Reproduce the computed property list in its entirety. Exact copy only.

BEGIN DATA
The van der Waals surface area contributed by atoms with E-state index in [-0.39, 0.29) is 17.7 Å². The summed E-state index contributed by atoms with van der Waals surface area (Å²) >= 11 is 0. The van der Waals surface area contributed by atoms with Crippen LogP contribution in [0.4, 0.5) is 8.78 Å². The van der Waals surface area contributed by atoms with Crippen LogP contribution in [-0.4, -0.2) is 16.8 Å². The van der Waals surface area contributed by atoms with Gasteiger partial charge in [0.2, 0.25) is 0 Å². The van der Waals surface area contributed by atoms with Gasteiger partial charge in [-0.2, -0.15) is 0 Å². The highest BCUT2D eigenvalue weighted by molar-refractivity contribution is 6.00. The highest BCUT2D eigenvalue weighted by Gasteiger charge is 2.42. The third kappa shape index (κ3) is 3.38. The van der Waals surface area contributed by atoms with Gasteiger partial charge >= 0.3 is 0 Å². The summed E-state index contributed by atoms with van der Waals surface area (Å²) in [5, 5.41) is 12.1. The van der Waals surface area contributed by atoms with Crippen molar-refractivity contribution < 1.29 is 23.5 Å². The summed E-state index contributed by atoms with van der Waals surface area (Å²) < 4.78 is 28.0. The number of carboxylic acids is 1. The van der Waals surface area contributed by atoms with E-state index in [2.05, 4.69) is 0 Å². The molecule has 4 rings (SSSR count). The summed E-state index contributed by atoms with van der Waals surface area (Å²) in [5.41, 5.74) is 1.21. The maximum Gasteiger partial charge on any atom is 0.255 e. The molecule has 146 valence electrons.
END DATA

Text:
The van der Waals surface area contributed by atoms with E-state index in [-0.39, 0.29) is 17.7 Å². The summed E-state index contributed by atoms with van der Waals surface area (Å²) >= 11 is 0. The van der Waals surface area contributed by atoms with Crippen LogP contribution in [0.4, 0.5) is 8.78 Å². The van der Waals surface area contributed by atoms with Crippen LogP contribution in [-0.4, -0.2) is 16.8 Å². The van der Waals surface area contributed by atoms with Gasteiger partial charge in [0.2, 0.25) is 0 Å². The van der Waals surface area contributed by atoms with Gasteiger partial charge in [-0.2, -0.15) is 0 Å². The highest BCUT2D eigenvalue weighted by molar-refractivity contribution is 6.00. The highest BCUT2D eigenvalue weighted by Gasteiger charge is 2.42. The third kappa shape index (κ3) is 3.38. The van der Waals surface area contributed by atoms with Gasteiger partial charge >= 0.3 is 0 Å². The summed E-state index contributed by atoms with van der Waals surface area (Å²) in [5, 5.41) is 12.1. The van der Waals surface area contributed by atoms with Crippen molar-refractivity contribution < 1.29 is 23.5 Å². The summed E-state index contributed by atoms with van der Waals surface area (Å²) < 4.78 is 28.0. The number of carboxylic acids is 1. The van der Waals surface area contributed by atoms with E-state index in [2.05, 4.69) is 0 Å². The molecule has 4 rings (SSSR count). The summed E-state index contributed by atoms with van der Waals surface area (Å²) in [5.41, 5.74) is 1.21. The maximum Gasteiger partial charge on any atom is 0.255 e. The molecule has 146 valence electrons.